By Alan Burke
---- — PEABODY — Bob Mehrman was a radio and television announcer from the 1950s to the 1980s. Then, in 1990, he lost his voice box to cancer.
But he never lost his voice.
And that was more than a matter of the electronic device that, held to his throat, allows Mehrman to speak in machine-like tones. Rather, it was a function of his sense of humor and a drive to help others. At 86 he is today a key player in the effort at Brooksby Village to enforce a total ban on smoking, which went into effect Jan. 1.
It’s a role he has played before.
Mehrman began smoking while he was in the Navy, serving from 1945 to ‘47, a time when cigarettes were available to servicemen at cut rates. That was a pattern Mehrman saw again in college, where he abandoned a course in business administration to pursue the career he loved at Emerson. In those days, young women could be seen on the street giving out free packs of cigarettes.
Mehrman, who lived mostly in Beverly, began his broadcasting career at North Shore radio station WESX, where he remembers once proudly announcing the letters as WSEX.
“Nobody called,” he smiles.
His voice soon brought him to Boston media for stints at TV channels 4, 5, 7 and 56, as well as at radio’s WJIB. For a time he did talk radio on WEEI. His voice was hard to miss in Greater Boston. Even though smoking was barred in the studio -- where the residue can build up and foul the equipment -- and the Surgeon General had raised warnings about the dangers of tobacco as early as 1964, Mehrman continued puffing away.
In the mid-1980s he quit smoking altogether. It was too late. Two years later came the symptoms.
“I thought it was laryngitis and I thought in a week it would go away,” he remembers. Doctors saw a lump on his vocal cord. No sooner was it removed than it returned. Tests determined he had cancer, not merely in the lump but in the vocal cords themselves. To save Mehrman’s life, doctors removed his voice box in 1990.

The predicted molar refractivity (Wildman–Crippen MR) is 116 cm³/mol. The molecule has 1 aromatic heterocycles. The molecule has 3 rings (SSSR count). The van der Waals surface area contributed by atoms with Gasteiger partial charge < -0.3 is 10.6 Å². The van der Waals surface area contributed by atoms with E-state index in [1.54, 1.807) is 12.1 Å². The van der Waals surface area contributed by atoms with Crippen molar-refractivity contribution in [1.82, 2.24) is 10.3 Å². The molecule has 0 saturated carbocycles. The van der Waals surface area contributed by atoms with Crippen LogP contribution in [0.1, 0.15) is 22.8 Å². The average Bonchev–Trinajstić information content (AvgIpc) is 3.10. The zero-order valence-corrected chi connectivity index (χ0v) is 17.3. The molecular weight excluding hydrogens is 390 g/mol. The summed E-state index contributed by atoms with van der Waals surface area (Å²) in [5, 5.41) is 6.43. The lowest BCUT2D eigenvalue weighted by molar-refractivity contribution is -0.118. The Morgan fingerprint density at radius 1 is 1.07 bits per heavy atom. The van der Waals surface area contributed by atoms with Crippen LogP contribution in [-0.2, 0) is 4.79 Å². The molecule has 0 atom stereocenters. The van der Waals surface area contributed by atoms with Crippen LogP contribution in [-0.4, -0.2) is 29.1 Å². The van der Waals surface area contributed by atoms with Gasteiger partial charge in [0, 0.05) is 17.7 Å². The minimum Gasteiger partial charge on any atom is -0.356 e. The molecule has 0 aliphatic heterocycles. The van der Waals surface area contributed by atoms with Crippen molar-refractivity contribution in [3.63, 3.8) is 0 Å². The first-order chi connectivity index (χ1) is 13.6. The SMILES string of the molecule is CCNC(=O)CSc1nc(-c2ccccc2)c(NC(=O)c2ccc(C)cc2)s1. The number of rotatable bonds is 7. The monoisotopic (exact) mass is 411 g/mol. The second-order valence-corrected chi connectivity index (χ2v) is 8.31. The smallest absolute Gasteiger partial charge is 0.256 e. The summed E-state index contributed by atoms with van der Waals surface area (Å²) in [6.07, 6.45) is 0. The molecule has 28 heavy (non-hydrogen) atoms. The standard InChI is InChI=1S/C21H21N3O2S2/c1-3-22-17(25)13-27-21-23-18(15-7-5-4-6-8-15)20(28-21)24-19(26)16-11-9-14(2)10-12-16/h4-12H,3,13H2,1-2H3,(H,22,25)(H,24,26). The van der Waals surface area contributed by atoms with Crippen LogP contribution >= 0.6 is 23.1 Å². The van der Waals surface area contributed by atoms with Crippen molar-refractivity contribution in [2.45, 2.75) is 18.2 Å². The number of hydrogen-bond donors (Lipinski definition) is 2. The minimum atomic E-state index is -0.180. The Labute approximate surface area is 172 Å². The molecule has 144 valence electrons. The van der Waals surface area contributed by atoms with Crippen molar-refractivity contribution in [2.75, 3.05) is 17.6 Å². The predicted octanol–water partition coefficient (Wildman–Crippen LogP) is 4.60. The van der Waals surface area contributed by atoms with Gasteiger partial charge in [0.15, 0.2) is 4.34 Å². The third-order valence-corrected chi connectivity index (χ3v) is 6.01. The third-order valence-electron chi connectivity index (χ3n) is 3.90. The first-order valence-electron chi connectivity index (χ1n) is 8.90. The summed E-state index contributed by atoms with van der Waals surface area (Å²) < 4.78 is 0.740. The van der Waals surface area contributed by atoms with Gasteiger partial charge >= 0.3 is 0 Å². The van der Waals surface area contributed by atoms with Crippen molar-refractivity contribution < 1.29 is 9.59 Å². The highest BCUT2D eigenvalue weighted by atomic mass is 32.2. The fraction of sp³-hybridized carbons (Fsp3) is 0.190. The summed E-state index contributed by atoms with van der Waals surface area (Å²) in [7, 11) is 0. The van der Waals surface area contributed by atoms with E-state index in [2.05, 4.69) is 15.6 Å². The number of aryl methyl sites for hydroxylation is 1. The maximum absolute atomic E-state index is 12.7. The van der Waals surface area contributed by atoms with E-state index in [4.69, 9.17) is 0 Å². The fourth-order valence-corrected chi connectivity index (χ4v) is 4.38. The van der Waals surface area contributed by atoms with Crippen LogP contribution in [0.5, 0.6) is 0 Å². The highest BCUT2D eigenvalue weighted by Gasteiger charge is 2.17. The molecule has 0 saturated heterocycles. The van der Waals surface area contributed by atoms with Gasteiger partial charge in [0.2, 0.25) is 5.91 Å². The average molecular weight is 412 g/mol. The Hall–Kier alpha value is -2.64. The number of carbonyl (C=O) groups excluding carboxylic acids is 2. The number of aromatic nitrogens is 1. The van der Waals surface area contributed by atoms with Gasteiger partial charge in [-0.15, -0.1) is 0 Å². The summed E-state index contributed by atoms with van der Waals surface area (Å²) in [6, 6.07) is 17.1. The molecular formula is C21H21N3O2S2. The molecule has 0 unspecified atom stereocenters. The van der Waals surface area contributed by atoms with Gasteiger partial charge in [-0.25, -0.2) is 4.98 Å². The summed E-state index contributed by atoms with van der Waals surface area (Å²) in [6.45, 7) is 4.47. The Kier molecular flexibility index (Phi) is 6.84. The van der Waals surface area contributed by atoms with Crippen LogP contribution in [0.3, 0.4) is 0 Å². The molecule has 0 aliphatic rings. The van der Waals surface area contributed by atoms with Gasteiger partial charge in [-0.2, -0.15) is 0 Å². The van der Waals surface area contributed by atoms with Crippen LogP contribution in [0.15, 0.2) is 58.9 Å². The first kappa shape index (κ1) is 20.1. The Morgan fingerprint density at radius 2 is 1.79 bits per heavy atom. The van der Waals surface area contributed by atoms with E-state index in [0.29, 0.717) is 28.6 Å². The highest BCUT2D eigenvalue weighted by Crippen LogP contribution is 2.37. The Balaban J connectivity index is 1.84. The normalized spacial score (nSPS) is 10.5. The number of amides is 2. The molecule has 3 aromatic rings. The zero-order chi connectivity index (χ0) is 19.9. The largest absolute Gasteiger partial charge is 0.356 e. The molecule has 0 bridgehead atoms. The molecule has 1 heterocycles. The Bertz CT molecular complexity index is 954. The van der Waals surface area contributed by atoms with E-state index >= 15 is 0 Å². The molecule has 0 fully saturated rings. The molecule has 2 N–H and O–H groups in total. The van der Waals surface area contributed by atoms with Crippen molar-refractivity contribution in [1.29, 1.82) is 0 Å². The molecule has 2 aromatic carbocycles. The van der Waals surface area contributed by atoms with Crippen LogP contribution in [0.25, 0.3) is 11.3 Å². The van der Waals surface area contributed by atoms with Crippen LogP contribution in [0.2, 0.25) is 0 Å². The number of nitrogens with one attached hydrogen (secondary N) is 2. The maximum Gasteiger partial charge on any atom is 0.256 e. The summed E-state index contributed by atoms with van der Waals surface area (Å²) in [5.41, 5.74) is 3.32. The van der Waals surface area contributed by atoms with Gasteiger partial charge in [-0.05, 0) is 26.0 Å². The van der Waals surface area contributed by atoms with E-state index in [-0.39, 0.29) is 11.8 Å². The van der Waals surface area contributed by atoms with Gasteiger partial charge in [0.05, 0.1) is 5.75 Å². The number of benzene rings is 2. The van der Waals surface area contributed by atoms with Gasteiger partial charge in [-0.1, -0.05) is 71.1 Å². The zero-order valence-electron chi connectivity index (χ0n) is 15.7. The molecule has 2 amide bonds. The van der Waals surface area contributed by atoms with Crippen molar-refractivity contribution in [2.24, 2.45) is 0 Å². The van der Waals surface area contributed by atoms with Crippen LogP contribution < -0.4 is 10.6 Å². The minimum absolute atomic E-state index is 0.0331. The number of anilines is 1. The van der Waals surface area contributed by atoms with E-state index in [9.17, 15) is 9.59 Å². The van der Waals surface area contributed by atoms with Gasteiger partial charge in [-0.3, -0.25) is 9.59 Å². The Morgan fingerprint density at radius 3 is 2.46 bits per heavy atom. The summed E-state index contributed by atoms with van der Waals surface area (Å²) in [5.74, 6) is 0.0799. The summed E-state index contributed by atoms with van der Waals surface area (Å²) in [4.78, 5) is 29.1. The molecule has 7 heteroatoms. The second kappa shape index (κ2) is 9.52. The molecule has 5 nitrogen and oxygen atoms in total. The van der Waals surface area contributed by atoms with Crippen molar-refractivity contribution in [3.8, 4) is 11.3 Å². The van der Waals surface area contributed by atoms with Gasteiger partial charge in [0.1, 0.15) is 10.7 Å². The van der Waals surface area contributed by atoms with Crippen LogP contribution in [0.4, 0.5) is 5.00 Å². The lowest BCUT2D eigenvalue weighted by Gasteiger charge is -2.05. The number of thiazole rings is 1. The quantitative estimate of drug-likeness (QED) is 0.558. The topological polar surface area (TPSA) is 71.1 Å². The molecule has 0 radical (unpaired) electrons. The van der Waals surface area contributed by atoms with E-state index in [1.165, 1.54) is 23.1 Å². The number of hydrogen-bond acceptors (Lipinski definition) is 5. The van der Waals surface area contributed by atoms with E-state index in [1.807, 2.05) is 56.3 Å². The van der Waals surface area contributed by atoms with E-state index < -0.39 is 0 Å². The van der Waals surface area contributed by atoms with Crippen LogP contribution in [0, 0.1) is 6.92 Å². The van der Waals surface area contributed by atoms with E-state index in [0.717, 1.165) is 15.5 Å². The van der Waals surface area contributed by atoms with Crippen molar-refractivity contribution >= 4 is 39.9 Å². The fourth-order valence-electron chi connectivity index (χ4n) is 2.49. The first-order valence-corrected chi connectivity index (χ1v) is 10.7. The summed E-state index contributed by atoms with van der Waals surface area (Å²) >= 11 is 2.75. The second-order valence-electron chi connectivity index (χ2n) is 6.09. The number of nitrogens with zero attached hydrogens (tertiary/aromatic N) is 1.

It was a difficult time, he says, but he had lots of support from family, including his late wife, Selma, and son, Barry. “There wasn’t anything I could do about it,” he adds. “So I better do something else.”
Already outside the studio, he was working as executive director of the Massachusetts Broadcasters Association, lobbying for issues relating to TV and radio. Those ties brought him in touch with the Massachusetts Tobacco Control Program, which signed him as a spokesman.
Now, Mehrman spoke to countless school groups using his handheld electrolarynx. Appearing in radio and TV ads, he was even featured nationally in a 2001 Superbowl commercial. While the electronic rasp of his “voice” alone could serve as an indictment of smoking, his approach never leaned on that. Instead, he alerted kids to a factor having a more immediate impact on young minds — the cost of smoking.
A pack-a-day habit can cost $10 a day, he says. “And all you’ve got left at the end of the month is $270 worth of ashes. ... If you don’t want to (quit) for your health, do it for your wealth.”
These days Mehrman laments the cutbacks in funds for the anti-cigarette effort, but he hasn’t cut back himself. His media savvy is key to Brooksby’s anti-smoking campaign. He spends all his spare time in the retirement community’s TV studio and even serves as a speaker.
“Bob did a video,” notes Brooksby spokeswoman Dani Baldasarre. “That’s been a big part of the effort.”
New Brooksby residents, as well as employees, are alerted to the smoke-free status, meaning no smoking inside or out. Longtime residents continue to smoke, but, again, Mehrman and others let them know just how much the habit can cost. (One employee who quit smoking was able to buy a new car with the money she saved, Baldasarre notes.)
Asked why he continued smoking even while his voice was his best asset, Mehrman explains that he and his colleagues believed smoking gave their voices a deeper, richer tone. Today, with a sadly ironic shake of the head, he says through his electrolarynx, “It sure as hell did deepen it.”